NASW Hosts Exchange Visit with the Tanzania Association of Social Workers

Dec 1, 2011

December 1, 2011

NASW is delighted to have had the honor of hosting our distinguished guests from Tanzania for the past two weeks.  NASW’s Human Rights & International Affairs Division established a twinning partnership between NASW and the Tanzania Association of Social Workers (TASWO) through funding from the American International Health Alliance.

Social workers in Tanzania and the US face many of the same challenges:  social work is often not clearly understood and frequently underappreciated; social workers’ job descriptions can be unclear or unrealistic; and supervision may not be provided by a trained social worker.  This two-week visit provided time to discuss these challenges, review initiatives incorporated into the annual work plan between NASW and TASWO, plan ways to support members, and identify methods to enhance the professional growth and development of the social work workforce.

The delegation from TASWO was comprised of Dr Leonard Mbilinyi ,TASWO’s chairperson;  Mr. Dunford Makala, the Tanzania Commissioner of Social Welfare; Mr. Enock Mbise, a member of TASWO’s executive committee, and Anna Swai, TASWO’s new Development Director (see photos below).

Over the course of their two-week visit, the group held meetings internally with many departments of NASW to discuss areas such as credentialing and continuing education, government relations, ethics review, communications, chapter services, fund raising, publications and practice standards.

External visits included meetings with the Director of the Office of National HIV/AIDS Policy at the White House, with senior staff in the office of the Commissioner of the Administration of Children, Youth and Families, with USAID, and with Howard University School of Social Work.   The delegation also met with the program’s funders, the American International Health Alliance and US Department of Health and Human Services, Health Resources and Services Administration (HRSA).

In addition, the group traveled to New York City to meet with NASW leaders from the New York City chapter, with faculty at New York University and Fordham University, and with UNICEF.  The group also recorded a radio interview at UN Radio.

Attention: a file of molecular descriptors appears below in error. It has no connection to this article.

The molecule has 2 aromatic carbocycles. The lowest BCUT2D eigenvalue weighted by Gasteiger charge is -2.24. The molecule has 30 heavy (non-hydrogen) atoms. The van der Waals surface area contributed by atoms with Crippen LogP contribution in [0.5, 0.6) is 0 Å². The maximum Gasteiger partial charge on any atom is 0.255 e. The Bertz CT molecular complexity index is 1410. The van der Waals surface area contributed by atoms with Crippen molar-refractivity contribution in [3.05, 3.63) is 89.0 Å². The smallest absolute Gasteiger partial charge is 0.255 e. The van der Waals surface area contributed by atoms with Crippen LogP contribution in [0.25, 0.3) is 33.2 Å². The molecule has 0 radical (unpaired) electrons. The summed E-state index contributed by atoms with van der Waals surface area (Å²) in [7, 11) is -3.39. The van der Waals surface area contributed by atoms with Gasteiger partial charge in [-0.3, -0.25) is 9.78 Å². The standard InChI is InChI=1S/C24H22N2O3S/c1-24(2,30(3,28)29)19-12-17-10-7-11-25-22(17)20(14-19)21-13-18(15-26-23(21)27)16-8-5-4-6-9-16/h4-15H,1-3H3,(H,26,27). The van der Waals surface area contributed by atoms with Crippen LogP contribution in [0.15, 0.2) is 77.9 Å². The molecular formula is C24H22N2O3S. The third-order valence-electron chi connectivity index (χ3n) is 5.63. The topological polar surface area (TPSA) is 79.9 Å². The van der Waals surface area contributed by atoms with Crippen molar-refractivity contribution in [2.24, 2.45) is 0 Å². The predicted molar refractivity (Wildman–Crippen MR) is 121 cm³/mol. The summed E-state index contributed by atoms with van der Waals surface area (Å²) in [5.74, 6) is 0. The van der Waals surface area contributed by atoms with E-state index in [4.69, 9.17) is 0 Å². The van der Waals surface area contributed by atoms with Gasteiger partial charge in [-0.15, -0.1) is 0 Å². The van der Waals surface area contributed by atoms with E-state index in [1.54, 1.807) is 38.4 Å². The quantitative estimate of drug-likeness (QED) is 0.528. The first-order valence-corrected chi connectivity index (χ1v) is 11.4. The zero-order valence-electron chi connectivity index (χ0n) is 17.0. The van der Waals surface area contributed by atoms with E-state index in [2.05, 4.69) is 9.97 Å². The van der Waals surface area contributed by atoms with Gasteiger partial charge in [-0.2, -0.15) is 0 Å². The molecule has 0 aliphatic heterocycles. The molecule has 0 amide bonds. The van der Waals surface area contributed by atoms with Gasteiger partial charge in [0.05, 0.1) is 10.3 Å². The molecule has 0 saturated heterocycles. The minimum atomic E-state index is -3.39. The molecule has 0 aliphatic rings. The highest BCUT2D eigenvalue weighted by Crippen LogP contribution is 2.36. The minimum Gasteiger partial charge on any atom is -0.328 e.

At many of these meetings, TASWO representatives gave presentations on social work in Tanzania.

The exchange visit culminated in a Forum in Washington, DC on “New Developments in Tanzanian Social Work Education, Policy, and Practice,” held on November 18 at the NASW office and co-hosted by the NASW DC Metro Chapter.  Over 55 people attended the presentation by the TASWO representatives, who were joined by the other members of the Social Work Partnership in Tanzania.  They include Nathan Linsk and Sally Mason of the Jane Addams School of Social Work and the Midwest AIDS Training & Education Center (MATEC) and Leah Omari and Furaha Dimitrios of the Tanzania Institute of Social Work in Tanzania.

Topics covered at the November 18 event included an historical perspective of social work in Tanzania, an overview of social work education in Tanzania, the training and supervision of a new cadre of para-social workers in Tanzania, the recent expansion of TASWO, and efforts being coordinated between TASWO and the Tanzanian government to establish a national Social Work Council to regulate the social work profession.

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TASWO, NASW, The Institute of Social Work (ISW) in Tanzania and the Midwest AIDS Training and Education Center at the University of Illinois at Chicago are involved in a Social Work Partnership Twinning Program that supports the development of TASWO, the ISW para social work training program, as well as the Tanzania Emerging Schools of Social Work Education Program (TESWEP).  The Social Work Partnership is funded through the HIV/AIDS Twinning Center, a program of the American International Health Alliance (AIHA), which is funded by the US Department of Health and Human Services, Health Resources and Services Administration (HRSA). Twinning partnerships are peer-to-peer relationships between organizations working to improve services for people living with or affected by HIV/AIDS. With support from the US President’s Emergency Plan for AIDS Relief (PEPFAR) and USAID Tanzania, twinning partnerships establish an effective framework for building sustainable institutional and human-resource capacity through the open exchange of knowledge, information, and professional experience.